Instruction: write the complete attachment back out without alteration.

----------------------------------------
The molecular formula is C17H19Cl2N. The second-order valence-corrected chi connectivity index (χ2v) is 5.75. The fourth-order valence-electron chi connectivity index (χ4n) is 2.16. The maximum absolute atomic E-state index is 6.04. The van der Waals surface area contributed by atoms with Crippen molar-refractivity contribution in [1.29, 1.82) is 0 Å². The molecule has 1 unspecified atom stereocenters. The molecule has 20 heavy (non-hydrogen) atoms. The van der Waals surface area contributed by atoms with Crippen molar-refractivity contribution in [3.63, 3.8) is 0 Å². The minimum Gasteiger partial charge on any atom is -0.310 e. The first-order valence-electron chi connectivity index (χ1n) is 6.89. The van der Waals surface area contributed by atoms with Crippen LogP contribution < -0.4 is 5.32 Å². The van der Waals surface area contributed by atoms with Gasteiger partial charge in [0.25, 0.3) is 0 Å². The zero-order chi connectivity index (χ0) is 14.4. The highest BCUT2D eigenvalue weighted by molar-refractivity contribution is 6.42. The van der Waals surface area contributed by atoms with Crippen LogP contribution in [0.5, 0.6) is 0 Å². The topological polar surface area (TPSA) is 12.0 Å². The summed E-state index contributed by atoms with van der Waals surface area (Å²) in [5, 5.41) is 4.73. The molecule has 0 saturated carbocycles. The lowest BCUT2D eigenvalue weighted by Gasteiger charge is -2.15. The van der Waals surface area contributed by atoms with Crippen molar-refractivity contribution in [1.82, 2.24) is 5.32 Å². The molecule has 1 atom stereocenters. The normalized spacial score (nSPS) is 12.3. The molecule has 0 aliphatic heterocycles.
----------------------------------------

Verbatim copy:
The molecular formula is C17H19Cl2N. The second-order valence-corrected chi connectivity index (χ2v) is 5.75. The fourth-order valence-electron chi connectivity index (χ4n) is 2.16. The maximum absolute atomic E-state index is 6.04. The van der Waals surface area contributed by atoms with Crippen molar-refractivity contribution in [1.29, 1.82) is 0 Å². The molecule has 1 unspecified atom stereocenters. The molecule has 20 heavy (non-hydrogen) atoms. The van der Waals surface area contributed by atoms with Crippen molar-refractivity contribution in [3.63, 3.8) is 0 Å². The minimum Gasteiger partial charge on any atom is -0.310 e. The first-order valence-electron chi connectivity index (χ1n) is 6.89. The van der Waals surface area contributed by atoms with Crippen LogP contribution < -0.4 is 5.32 Å². The van der Waals surface area contributed by atoms with Gasteiger partial charge in [0.25, 0.3) is 0 Å². The zero-order chi connectivity index (χ0) is 14.4. The highest BCUT2D eigenvalue weighted by molar-refractivity contribution is 6.42. The van der Waals surface area contributed by atoms with Crippen LogP contribution in [0.5, 0.6) is 0 Å². The topological polar surface area (TPSA) is 12.0 Å². The summed E-state index contributed by atoms with van der Waals surface area (Å²) in [5, 5.41) is 4.73. The molecule has 0 saturated carbocycles. The lowest BCUT2D eigenvalue weighted by Gasteiger charge is -2.15. The van der Waals surface area contributed by atoms with Crippen molar-refractivity contribution in [1.82, 2.24) is 5.32 Å². The molecule has 1 atom stereocenters. The normalized spacial score (nSPS) is 12.3. The molecule has 0 aliphatic heterocycles.